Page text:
Demonstrating Algal Phototaxis




  • Cells require inputs of suitable forms of energy, including light energy or chemical energy in complex molecules, and matter, including gases, simple nutrients, ions, and removal of wastes, to survive (ACSBL044)

  • Photosynthesis is a biochemical process that in plant cells occurs in the chloroplast and that uses light energy to synthesise organic compounds; the overall process can be represented as a balanced chemical equation (ACSBL052)


Phototaxis describes when cells or unicellular organisms move in response to light. Phototaxis can be demonstrated using Euglena, Chlamydomonas, or Volvox as a model organism. Phototactic responses have evolved in many Algae to aid in the process of photosynthesis. Algal cells can exhibit either a positive or negative phototactic response to light. In a positive response, the Algae will move toward the light, whereas a negative phototactic response is exhibited when the algal moves away to avoid light. However, in many cases, Algae will respond negatively to bright light and respond positively under dim light. Uniquely, Euglena exhibits a positive phototactic response in daylight, but remains unresponsive at night, regardless of a light source.  

In this practical, students will observe phototaxis in action by undertaking two procedures that explore Algae phototaxis. The first procedure uses filtered light to illustrate how algae will move towards sources of light. In the second procedure students observe how Algae responds to light paths and varying degrees of light intensity. Both procedures are fun, interactive and can be conducted easily within the classroom, using inexpensive and easily accessible materials. 


Procedure 1: Filtered Light 

  1. Using scissors, cut narrow slits into a sheet black construction paper. 
  2. Using sticky tape, secure the paper to the outside of the test tube. 
  3. Add the Algae culture to the test tube. 
  4. Store the tube in normal classroom light undisturbed for 10–15 minutes.  
  5. Carefully remove the paper from the test tube, without moving the tube unnecessarily and observe changes to the Algae.

Procedure 2: Light Gradient

  1. Cover the outside of a petri dish with black paint, leaving only a horizontal slit on each of 2 opposing sides unpainted. Allow to dry. 
  2. Position the painted dish on the stereomicroscope's stage, and prepare 2 microscope point lights (or penlights) to illuminate. 
  3. Lower the room lights and add the Algae culture to the dish until approximately ¼ full.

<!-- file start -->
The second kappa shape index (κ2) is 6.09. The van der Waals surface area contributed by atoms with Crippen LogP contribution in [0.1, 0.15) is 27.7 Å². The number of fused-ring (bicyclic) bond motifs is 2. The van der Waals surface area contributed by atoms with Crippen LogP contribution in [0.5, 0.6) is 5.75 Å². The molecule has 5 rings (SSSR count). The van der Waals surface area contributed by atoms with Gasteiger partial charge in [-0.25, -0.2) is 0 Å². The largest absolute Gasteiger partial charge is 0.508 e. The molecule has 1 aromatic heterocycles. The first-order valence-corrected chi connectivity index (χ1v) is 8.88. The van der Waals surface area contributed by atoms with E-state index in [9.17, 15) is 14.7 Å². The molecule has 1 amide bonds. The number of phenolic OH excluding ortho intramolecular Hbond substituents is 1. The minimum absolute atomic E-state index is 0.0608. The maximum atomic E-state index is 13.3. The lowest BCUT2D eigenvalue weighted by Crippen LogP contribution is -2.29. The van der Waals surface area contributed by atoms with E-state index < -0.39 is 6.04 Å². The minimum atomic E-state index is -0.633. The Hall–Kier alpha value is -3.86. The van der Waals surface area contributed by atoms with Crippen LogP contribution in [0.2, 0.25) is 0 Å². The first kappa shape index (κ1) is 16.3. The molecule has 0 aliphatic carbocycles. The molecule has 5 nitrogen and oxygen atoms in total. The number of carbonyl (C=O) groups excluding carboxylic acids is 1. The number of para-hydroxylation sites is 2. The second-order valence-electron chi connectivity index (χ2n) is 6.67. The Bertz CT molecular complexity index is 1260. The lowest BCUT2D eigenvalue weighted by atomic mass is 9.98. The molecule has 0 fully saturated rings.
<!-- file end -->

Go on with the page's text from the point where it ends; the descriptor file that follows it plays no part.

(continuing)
4. Reposition the point lights to focus on one point of light on the first slit and one on the other. Position one light close to the dish and the other a further distance of several centimetres. This will create a light gradient, whereby one side of the dish is subjected to high intensity light and the other is exposed to low intensity light.
  5. Observe the movement of the Algae under the microscope and see how it responds to the varying levels of light. Note any changes in the Algae's response as you intersect the light paths and alter the distance between the lights.


Procedure 1: Filtered Light

  • Once the paper is removed, the Algae should be clustered where the light filtered through slits in the paper. This indicates positive phototaxis.

 Procedure 2: Light Gradient

  • The Algae will respond negatively to bright light and respond positively under dim light. This indicates both negative and positive phototaxis. 


  • A great way to explore taxis further is to task students with culturing and growing slime mould (Physarum polycephalum) to study phototaxis and chemotaxis. Physarum polycephalum is a great model organism to study taxis due to its ability to respond to its environment. Test how this slime mould responds to varying levels and types of light, as well as its reaction to various chemicals and foods, such as fruit and cereal.


icn-timer.pngTime Requirements
  1. 55 mins  


icn-material.pngMaterial List
  1. Concentrated Algae (Euglena, Clamydomonas or Volvox)

  2. Test Tubes (Large)
  3. Black Construction Paper 
  4. Scissors 
  5. Clear tape
  6. Petri Dish
  7. Black paint 
  8. Compound Microscope
  9. 2 Microscope Point Lights


icn-security.png Safety Requirements
  1. Wear appropriate personal protective equipment (PPE). 
  2. Know and follow all regulatory guidelines for the disposal of laboratory wastes. 
  3. Wash hands thoroughly before and after handling any chemicals. 
  4. Sterilise work surfaces before and after the practical.
  5. Dry plants and moist paper out entirely and place in a resealable bag to dispose of safely in municipal waste
icn-link.pngHelpful Links

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